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How I passed my part 107 remote pilots exam

Big Bro

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I took my part 107 exam on Dec 29th of 2021 and wanted to share with others the process and study procedures I used to pass the exam with a 97% grade.
Below is a video I put together talking about my experience and how I studied for the test. Hope this might help others that are thinking about getting their remote pilots certificate.

 
I am wondering, as I have been and am studying for my Part 107. I have noticed, on the PSI site (where you register to test and pay up), they have a link at the top for "practice exams". Also, like myself and others you mention "searching" for free practice tests to take (while of course some actually recommend against taking any practice tests), but, have you tried any of the "practice exams" from/with/on the PSI site ???
 
Whatever system you use, make sure you're not just studying to pass the test. Passing the test is just the first step in learning how to fly a drone safely in the National Airspace System.

There are a lot of nuances in the 107 rules, although not as many as people think.

So once you pass it, make sure you continue to study and learn how to fly safe. Passing the test is just the beginning.
 
Thank you for this information Chunk. @Big Bro. I am taking my test in 3 weeks and I just order the book you suggest on amazon. $17 is not bad.
 
I am wondering, as I have been and am studying for my Part 107. I have noticed, on the PSI site (where you register to test and pay up), they have a link at the top for "practice exams". Also, like myself and others you mention "searching" for free practice tests to take (while of course some actually recommend against taking any practice tests), but, have you tried any of the "practice exams" from/with/on the PSI site ???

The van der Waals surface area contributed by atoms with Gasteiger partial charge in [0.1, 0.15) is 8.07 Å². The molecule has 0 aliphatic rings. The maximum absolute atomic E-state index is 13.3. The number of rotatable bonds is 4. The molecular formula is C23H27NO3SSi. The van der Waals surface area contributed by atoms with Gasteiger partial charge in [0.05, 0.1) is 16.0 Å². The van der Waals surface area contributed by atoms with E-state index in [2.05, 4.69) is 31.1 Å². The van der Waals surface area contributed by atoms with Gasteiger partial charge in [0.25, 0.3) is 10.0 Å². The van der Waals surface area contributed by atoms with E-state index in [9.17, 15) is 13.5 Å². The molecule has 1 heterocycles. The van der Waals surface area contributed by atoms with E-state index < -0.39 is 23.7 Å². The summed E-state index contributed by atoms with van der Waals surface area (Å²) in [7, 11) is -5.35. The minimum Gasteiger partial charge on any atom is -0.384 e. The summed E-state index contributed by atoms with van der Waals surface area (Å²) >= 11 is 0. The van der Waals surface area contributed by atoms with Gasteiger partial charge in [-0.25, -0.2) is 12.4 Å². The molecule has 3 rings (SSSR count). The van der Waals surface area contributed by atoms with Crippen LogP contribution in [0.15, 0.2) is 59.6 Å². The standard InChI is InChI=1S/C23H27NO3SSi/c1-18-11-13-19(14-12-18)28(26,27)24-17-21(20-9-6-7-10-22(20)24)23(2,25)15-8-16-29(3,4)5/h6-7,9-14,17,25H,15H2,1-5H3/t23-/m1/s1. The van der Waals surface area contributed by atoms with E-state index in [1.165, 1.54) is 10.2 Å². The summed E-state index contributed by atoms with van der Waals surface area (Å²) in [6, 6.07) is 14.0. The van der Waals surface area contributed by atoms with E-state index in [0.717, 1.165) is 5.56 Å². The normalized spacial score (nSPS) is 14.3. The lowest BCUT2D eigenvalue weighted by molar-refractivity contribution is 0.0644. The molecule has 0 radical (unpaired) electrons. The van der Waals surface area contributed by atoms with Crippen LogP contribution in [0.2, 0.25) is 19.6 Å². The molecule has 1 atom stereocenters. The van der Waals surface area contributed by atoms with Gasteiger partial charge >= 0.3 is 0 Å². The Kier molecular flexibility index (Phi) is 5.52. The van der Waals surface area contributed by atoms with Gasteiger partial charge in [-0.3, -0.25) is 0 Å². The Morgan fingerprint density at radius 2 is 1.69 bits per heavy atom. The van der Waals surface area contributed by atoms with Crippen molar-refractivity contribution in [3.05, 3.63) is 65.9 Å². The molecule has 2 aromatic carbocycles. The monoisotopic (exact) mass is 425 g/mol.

I didn't take the any PSI practice tests, but I certainly would, as long as they pertained to part 107. Personally, practice tests helped me gage where I stood and what areas I needed to go back over. I will tell you that the purpose of taking the tests, for me anyway, was not to memorize answers, but just a way of pointing out areas I needed to study.
 
I am wondering, as I have been and am studying for my Part 107. I have noticed, on the PSI site (where you register to test and pay up), they have a link at the top for "practice exams". Also, like myself and others you mention "searching" for free practice tests to take (while of course some actually recommend against taking any practice tests), but, have you tried any of the "practice exams" from/with/on the PSI site ???
I used the PSI tests as a reference when studying for my 107. So, when I took the actual test, it was all very familiar. Some of the questions were foreign to me (ADS-B stuff) but otherwise I feel that the PSI samples headed me in the right direction.
 
Whatever system you use, make sure you're not just studying to pass the test. Passing the test is just the first step in learning how to fly a drone safely in the National Airspace System.

There are a lot of nuances in the 107 rules, although not as many as people think.

So once you pass it, make sure you continue to study and learn how to fly safe. Passing the test is just the beginning.